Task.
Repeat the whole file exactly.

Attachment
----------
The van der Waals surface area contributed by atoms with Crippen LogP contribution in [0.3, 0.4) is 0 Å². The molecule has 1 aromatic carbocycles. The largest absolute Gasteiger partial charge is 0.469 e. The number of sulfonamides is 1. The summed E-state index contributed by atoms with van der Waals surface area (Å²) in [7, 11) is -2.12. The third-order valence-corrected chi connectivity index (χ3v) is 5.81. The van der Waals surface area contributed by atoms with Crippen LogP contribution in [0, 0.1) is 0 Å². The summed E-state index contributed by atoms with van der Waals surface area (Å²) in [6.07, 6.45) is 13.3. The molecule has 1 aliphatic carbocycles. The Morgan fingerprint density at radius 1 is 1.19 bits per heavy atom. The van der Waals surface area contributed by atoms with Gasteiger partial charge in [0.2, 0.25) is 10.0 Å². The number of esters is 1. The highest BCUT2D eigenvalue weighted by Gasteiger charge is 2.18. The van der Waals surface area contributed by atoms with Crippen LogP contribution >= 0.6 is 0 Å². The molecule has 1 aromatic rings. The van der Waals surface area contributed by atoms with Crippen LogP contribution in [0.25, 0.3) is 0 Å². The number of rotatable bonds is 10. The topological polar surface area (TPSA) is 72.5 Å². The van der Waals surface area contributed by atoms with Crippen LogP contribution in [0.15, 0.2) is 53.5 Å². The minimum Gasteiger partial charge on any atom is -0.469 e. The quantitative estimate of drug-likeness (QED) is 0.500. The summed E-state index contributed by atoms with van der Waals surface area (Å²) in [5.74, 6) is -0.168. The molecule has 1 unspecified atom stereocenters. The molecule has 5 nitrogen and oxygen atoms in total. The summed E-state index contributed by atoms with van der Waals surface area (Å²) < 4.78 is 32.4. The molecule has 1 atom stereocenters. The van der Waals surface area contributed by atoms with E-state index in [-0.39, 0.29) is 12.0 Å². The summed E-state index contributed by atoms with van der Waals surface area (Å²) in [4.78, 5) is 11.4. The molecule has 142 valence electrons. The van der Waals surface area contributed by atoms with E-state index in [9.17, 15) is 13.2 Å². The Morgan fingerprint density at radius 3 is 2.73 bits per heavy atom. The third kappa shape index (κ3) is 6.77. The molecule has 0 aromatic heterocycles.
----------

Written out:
The van der Waals surface area contributed by atoms with Crippen LogP contribution in [0.3, 0.4) is 0 Å². The molecule has 1 aromatic carbocycles. The largest absolute Gasteiger partial charge is 0.469 e. The number of sulfonamides is 1. The summed E-state index contributed by atoms with van der Waals surface area (Å²) in [7, 11) is -2.12. The third-order valence-corrected chi connectivity index (χ3v) is 5.81. The van der Waals surface area contributed by atoms with Crippen LogP contribution in [0, 0.1) is 0 Å². The summed E-state index contributed by atoms with van der Waals surface area (Å²) in [6.07, 6.45) is 13.3. The molecule has 1 aliphatic carbocycles. The Morgan fingerprint density at radius 1 is 1.19 bits per heavy atom. The van der Waals surface area contributed by atoms with Gasteiger partial charge in [0.2, 0.25) is 10.0 Å². The number of esters is 1. The highest BCUT2D eigenvalue weighted by Gasteiger charge is 2.18. The van der Waals surface area contributed by atoms with Crippen LogP contribution >= 0.6 is 0 Å². The molecule has 1 aromatic rings. The van der Waals surface area contributed by atoms with Crippen LogP contribution in [0.25, 0.3) is 0 Å². The number of rotatable bonds is 10. The topological polar surface area (TPSA) is 72.5 Å². The van der Waals surface area contributed by atoms with Crippen LogP contribution in [0.15, 0.2) is 53.5 Å². The minimum Gasteiger partial charge on any atom is -0.469 e. The quantitative estimate of drug-likeness (QED) is 0.500. The summed E-state index contributed by atoms with van der Waals surface area (Å²) in [5.74, 6) is -0.168. The molecule has 1 unspecified atom stereocenters. The molecule has 5 nitrogen and oxygen atoms in total. The summed E-state index contributed by atoms with van der Waals surface area (Å²) < 4.78 is 32.4. The molecule has 1 atom stereocenters. The van der Waals surface area contributed by atoms with E-state index in [-0.39, 0.29) is 12.0 Å². The summed E-state index contributed by atoms with van der Waals surface area (Å²) in [4.78, 5) is 11.4. The molecule has 142 valence electrons. The van der Waals surface area contributed by atoms with E-state index in [9.17, 15) is 13.2 Å². The Morgan fingerprint density at radius 3 is 2.73 bits per heavy atom. The third kappa shape index (κ3) is 6.77. The molecule has 0 aromatic heterocycles.